By April Overall
Entanglement is taking its toll on this Endangered species.
The North Atlantic Right Whale is a hefty marine mammal, weighing in at about 70 tonnes and reaching 17 metres in length. These mammoth animals take time to grow; females don’t reach sexual maturity until their 10th birthday. When they do fall pregnant, they give birth to a single calf. As a result, their populations don’t grow quickly. Luckily, their lives are long – Right Whales can live over 75 years. But sadly some Right Whales’ lives are being cut short in the Atlantic Ocean.
The North Atlantic Right Whale population is Endangered with only approximately 500 whales across their entire range. Between two and six whales are killed every year due to entanglement in fishing gear. Furthermore, based on scarring patterns, it’s likely that more than 100 North Atlantic Right Whales become entangled in ropes every year.
Something must be done. We can’t sit by and watch this Endangered species wither away. We have a responsibility to this marine mammal to try to save them. The Canadian Wildlife Federation is taking action on the east coast to do just that.
We have been working to discover where exactly the North Atlantic Right Whale is most in danger on the Atlantic coast. We’ve identified two areas of Canadian waters that most Right Whales are known to aggregate – namely, the Grand Manan Basin, Bay of Fundy as well as the Roseway Basin, Scotian Shelf.
Now that we know where they’re most at risk, we need to reduce that risk. Our researchers are currently working diligently to make those areas a safe harbor for the Right Whale. We know our next step is to convince the government to avoid fishing these two areas during the months of July and August (when the whales have become entangled most often). Doing this, we’ll be able reduce the risk of entanglement by 30 per cent. This is the difference between extinction and survival for this population.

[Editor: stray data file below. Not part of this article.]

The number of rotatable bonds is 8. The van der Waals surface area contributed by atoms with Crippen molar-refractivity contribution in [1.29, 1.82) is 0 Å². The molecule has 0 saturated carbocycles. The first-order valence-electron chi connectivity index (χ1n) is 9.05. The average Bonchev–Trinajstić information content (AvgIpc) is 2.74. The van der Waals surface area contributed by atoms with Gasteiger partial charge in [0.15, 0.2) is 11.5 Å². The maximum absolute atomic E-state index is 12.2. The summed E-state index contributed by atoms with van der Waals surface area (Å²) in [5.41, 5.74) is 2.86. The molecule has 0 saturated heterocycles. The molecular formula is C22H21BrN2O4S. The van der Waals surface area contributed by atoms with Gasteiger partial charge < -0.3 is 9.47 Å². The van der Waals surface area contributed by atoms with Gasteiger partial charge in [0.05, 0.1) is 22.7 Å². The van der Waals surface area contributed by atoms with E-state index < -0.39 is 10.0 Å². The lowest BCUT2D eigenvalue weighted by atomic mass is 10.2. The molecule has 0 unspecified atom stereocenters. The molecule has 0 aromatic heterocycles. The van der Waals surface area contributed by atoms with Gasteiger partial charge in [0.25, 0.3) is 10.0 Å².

"The survival of federally protected North Atlantic right whales (Eubalaena glacialis) requires an immediate reduction in the risk of entanglement in commercial fishing gear. This paper argues that at least a 30% reduction in risk is needed to meaningfully contribute to the conservation of right whales. The argument follows from risk estimates calculated using time and space intersections of right whales and fishing gear in Canadian waters. Almost all the risk occurs during July, August and September (12%, 50%, 37% respectively) and the groundfish fishery contributed the greatest proportion (86%) of annual risk. Given that efforts in the USA to reduce entanglement risk through modified fishing gear have been unsuccessful to date, we address the alternative option of restricting certain fishing gear at times and locations where entanglement risk is elevated. There are many options that Canada could employ to achieve the above risk reduction and our results clearly point to the most effective and efficient action being seasonally restricted fishing in two relatively small regions; the Grand Manan Basin and the Roseway Basin. Fully a third (34%±4%) of the annual risk is associated with these two basins, though fishery catch estimates in the basins are relatively small and declining."
Source: Brillant, Sean W. Ph.D, Tonya Wimmer, Robert W. Rangeley, Christopher T. Taggart. "A timely opportunity to protect North Atlantic right whales in Canada." Marine Policy, 81 (2017) 160-166